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Publication numberUS6909233 B2
Publication typeGrant
Application numberUS 10/459,293
Publication date21 Jun 2005
Filing date11 Jun 2003
Priority date11 Jun 2003
Fee statusPaid
Also published asUS7250722, US20040251820, US20050236981, WO2005001802A2, WO2005001802A3
Publication number10459293, 459293, US 6909233 B2, US 6909233B2, US-B2-6909233, US6909233 B2, US6909233B2
InventorsRonald S. Cok, Michael E. Miller
Original AssigneeEastman Kodak Company
Export CitationBiBTeX, EndNote, RefMan
External Links: USPTO, USPTO Assignment, Espacenet
Stacked OLED display having improved efficiency
US 6909233 B2
Abstract
An OLED device includes a pixel having a plurality of individually addressable light emitting elements including a light emitting element for emitting white light, and one or more light emitting elements for emitting colored light; at least one of the light emitting elements being stacked on top of another of the light emitting elements; and the white light emitting element(s) being more efficient than at least one of the colored light emitting element(s).
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Claims(35)
1. An OLED device, comprising:
a) a pixel including a plurality of individually addressable light emitting elements including a light emitting element for emitting white light, and one or more light emitting elements for emitting colored light;
b) at least one of the light emitting elements being stacked on top of another of the light emitting elements; and
c) the white light emitting element being more efficient than at least one of the colored light emitting element(s).
2. The OLED device claimed in claim 1, including two or more colored light emitting elements and wherein two or more of the colored light emitting elements are stacked and the white light emitting element is located adjacent the stack of colored light emitting elements.
3. The OLED device claimed in claim 2, wherein the colored light emitting elements include red, green and blue light emitting elements.
4. The OLED device claimed in claim 1, wherein the light emitting elements are the same size and are arranged in a single stack.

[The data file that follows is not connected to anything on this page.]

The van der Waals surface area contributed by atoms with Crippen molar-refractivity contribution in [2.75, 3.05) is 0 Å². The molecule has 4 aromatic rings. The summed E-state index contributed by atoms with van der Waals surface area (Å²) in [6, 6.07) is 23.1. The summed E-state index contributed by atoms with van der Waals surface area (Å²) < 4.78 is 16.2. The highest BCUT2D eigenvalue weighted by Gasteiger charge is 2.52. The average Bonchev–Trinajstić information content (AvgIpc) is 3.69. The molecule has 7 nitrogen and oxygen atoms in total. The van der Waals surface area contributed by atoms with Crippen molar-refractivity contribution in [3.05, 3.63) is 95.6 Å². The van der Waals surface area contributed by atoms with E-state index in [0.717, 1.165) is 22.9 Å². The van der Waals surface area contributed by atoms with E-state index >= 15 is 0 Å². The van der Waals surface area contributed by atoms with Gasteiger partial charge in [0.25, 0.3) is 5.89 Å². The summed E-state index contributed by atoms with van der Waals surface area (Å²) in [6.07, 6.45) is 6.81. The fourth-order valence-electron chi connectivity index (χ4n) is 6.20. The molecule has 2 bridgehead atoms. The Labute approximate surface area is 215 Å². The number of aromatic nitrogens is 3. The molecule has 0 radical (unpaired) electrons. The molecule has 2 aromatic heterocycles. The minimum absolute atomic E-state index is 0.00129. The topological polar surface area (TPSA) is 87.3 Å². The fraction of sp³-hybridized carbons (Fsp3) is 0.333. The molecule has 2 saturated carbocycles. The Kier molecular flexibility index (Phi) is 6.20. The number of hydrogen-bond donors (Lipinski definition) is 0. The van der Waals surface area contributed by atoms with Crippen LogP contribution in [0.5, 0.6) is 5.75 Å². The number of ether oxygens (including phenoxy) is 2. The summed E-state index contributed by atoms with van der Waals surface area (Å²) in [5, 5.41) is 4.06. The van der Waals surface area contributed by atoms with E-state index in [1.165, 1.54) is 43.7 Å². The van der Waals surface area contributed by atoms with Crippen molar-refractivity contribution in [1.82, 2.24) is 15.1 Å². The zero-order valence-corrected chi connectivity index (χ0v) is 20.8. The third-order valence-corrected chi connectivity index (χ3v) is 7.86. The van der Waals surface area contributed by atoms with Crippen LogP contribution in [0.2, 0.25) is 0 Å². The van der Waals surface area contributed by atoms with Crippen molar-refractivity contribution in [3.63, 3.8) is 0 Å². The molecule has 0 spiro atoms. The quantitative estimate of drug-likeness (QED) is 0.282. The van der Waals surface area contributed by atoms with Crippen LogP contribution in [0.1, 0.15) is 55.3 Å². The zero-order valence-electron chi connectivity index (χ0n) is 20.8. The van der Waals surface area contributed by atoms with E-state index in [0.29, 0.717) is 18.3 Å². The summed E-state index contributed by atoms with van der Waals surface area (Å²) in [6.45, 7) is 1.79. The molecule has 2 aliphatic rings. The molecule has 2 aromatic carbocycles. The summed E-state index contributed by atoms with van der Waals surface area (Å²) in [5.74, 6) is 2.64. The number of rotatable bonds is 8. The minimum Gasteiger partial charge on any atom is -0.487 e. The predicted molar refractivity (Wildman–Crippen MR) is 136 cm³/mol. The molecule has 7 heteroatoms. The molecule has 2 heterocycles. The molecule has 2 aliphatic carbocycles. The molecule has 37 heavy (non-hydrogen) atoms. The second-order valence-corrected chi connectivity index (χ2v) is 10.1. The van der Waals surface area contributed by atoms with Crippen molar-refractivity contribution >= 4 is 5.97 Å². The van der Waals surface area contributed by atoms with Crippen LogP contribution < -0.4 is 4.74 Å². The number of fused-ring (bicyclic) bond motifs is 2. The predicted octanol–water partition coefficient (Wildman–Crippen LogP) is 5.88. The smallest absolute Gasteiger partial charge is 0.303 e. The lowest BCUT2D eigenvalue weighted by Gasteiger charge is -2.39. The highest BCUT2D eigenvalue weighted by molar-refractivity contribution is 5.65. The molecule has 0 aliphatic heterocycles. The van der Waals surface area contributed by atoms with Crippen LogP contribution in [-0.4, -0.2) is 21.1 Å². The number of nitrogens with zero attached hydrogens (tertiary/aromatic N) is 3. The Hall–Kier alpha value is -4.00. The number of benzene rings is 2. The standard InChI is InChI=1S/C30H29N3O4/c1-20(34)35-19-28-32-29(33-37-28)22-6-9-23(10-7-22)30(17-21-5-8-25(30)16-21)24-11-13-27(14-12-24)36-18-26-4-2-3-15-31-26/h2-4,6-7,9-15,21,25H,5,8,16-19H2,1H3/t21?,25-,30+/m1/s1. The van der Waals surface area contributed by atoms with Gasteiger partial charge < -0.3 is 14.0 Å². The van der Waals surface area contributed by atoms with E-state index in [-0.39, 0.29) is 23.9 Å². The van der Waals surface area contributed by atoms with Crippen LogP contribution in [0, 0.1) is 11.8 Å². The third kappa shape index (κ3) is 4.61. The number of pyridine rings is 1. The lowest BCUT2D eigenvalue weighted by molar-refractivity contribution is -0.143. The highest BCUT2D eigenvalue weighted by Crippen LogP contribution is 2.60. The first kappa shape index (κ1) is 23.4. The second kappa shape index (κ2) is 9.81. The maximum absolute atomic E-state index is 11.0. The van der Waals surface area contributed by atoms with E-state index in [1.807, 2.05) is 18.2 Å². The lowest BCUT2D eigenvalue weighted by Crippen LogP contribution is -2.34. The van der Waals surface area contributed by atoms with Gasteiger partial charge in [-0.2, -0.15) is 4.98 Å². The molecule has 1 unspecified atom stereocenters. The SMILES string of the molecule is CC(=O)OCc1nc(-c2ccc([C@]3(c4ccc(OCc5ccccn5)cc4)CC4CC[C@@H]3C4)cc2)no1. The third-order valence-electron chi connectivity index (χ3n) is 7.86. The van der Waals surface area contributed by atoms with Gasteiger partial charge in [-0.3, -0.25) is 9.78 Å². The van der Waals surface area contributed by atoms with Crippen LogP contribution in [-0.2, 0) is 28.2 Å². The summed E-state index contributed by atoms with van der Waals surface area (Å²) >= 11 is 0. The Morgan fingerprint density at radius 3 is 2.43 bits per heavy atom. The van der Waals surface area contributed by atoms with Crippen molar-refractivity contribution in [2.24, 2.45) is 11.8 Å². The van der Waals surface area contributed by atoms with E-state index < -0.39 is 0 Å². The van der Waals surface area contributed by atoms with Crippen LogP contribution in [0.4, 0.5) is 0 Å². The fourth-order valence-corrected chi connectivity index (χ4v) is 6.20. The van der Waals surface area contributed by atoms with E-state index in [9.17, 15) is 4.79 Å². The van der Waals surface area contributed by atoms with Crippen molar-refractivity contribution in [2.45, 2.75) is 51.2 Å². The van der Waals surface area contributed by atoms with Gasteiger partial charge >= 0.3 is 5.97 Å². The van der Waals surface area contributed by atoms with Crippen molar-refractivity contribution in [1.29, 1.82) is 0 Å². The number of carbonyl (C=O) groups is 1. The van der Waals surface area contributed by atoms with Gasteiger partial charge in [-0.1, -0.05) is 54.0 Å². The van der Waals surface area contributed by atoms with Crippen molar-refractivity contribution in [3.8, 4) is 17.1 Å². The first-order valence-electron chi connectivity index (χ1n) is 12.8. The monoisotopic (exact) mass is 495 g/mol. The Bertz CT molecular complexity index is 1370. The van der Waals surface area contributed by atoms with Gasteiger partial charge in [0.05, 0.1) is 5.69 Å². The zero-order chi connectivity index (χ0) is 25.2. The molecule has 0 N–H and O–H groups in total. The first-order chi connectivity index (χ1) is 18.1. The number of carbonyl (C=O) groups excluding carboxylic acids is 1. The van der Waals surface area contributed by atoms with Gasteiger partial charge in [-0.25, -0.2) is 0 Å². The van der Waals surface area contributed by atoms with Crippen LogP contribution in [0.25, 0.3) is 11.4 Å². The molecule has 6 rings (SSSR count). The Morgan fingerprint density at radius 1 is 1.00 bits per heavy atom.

5. The OLED device claimed in claim 4, wherein the colored light emitting elements include red, green and blue light emitting elements.
6. The OLED device claimed in claim 1, wherein two or more of the colored light emitting elements are arranged adjacent to each other and stacked with the white emitting element.
7. The OLED device claimed in claim 6, wherein the colored light emitting elements include red, green and blue light emitting elements arranged adjacent to each other.
8. The OLED device claimed in claim 1, wherein the light emitting elements are arranged in a plurality of stacks.
9. The OLED device claimed in claim 8, wherein the colored light emitting elements include red, green and blue light emitting elements and the green and white light emitting elements are arranged in one stack and the red and blue elements are arranged in another stack.
10. The OLED device claimed in claim 8, wherein stacks of light emitting elements have different light emitting areas.
11. The OLED device claimed in claim 10, wherein the colored light emitting elements include red, green and blue light emitting elements and the green and white light emitting elements are arranged in one stack and the red and blue elements are arranged in another stack, and wherein the light emitting area of the red and blue stack is larger than the light emitting area of the green and white stack.
12. The OLED device claimed in claim 10, wherein the colored light emitting elements include red, green, and blue light emitting elements and the green and red light emitting elements are arranged in one stack and the white and blue light emitting elements are arranged in another stack.
13. The OLED device claimed in claim 10, wherein the colored light emitting elements include red, green, and blue light emitting elements and the green and white light emitting elements are arranged in one stack and the red and blue light emitting elements are arranged in another stack.
14. The OLED device claimed in claim 1, wherein two or more of the individually addressable light emitting elements emit the same color of light or white light and are not located in the same stack.
15. The OLED device claimed in claim 14, wherein the pixel comprises stacks of white and red; white and blue; and white and green light emitting elements.
16. The OLED device claimed in claim 14, wherein the pixel comprises stacks of white and green; white and red; and green and blue light emitting elements.
17. The OLED device claimed in claim 14, wherein the pixel comprises stacks of white and green; white and blue; and green and red light emitting elements.
18. The OLED device claimed in claim 14, wherein the pixel comprises two stacks of white, green and red; and a stack of white, green and blue light emitting elements.
19. The OLED device claimed in claim 1, wherein the pixel comprises a plurality of stacks of light emitting elements, each stack including an element for emitting white light.
20. The OLED device claimed in claim 19, wherein the white light emitting elements are biased toward different colors.
21. The OLED device claimed in claim 20, wherein the stacks include a red light emitting element; a white light emitting element that is biased toward red; a green light emitting element; a white light emitting element that is biased toward green; a blue light emitting element; and a white light emitting element that is biased toward blue.
22. The OLED device claimed in claim 1, wherein the pixel comprises more than three colored light emitting elements.